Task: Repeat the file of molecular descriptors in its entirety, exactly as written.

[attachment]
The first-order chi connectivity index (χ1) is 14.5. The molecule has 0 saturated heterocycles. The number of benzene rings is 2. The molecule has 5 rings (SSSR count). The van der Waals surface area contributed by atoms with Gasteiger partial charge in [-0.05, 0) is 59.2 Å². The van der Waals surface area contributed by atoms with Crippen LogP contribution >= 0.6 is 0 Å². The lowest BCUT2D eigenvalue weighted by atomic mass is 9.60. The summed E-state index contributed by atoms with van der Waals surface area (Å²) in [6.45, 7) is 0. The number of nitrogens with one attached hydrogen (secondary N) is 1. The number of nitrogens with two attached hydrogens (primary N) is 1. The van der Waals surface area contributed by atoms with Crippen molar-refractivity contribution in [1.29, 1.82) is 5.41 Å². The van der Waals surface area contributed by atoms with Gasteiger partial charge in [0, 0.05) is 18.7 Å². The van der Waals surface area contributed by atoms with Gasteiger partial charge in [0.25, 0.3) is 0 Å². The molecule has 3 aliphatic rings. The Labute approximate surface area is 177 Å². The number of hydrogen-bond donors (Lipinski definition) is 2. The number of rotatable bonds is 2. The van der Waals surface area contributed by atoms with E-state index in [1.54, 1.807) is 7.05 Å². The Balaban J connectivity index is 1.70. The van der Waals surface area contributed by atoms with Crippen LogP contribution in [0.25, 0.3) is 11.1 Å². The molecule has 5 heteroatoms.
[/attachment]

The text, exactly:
The first-order chi connectivity index (χ1) is 14.5. The molecule has 0 saturated heterocycles. The number of benzene rings is 2. The molecule has 5 rings (SSSR count). The van der Waals surface area contributed by atoms with Gasteiger partial charge in [-0.05, 0) is 59.2 Å². The van der Waals surface area contributed by atoms with Crippen LogP contribution >= 0.6 is 0 Å². The lowest BCUT2D eigenvalue weighted by atomic mass is 9.60. The summed E-state index contributed by atoms with van der Waals surface area (Å²) in [6.45, 7) is 0. The number of nitrogens with one attached hydrogen (secondary N) is 1. The number of nitrogens with two attached hydrogens (primary N) is 1. The van der Waals surface area contributed by atoms with Crippen molar-refractivity contribution in [1.29, 1.82) is 5.41 Å². The van der Waals surface area contributed by atoms with Gasteiger partial charge in [0, 0.05) is 18.7 Å². The van der Waals surface area contributed by atoms with Gasteiger partial charge in [0.25, 0.3) is 0 Å². The molecule has 3 aliphatic rings. The Labute approximate surface area is 177 Å². The number of hydrogen-bond donors (Lipinski definition) is 2. The number of rotatable bonds is 2. The van der Waals surface area contributed by atoms with E-state index in [1.54, 1.807) is 7.05 Å². The Balaban J connectivity index is 1.70. The van der Waals surface area contributed by atoms with Crippen LogP contribution in [0.25, 0.3) is 11.1 Å². The molecule has 5 heteroatoms.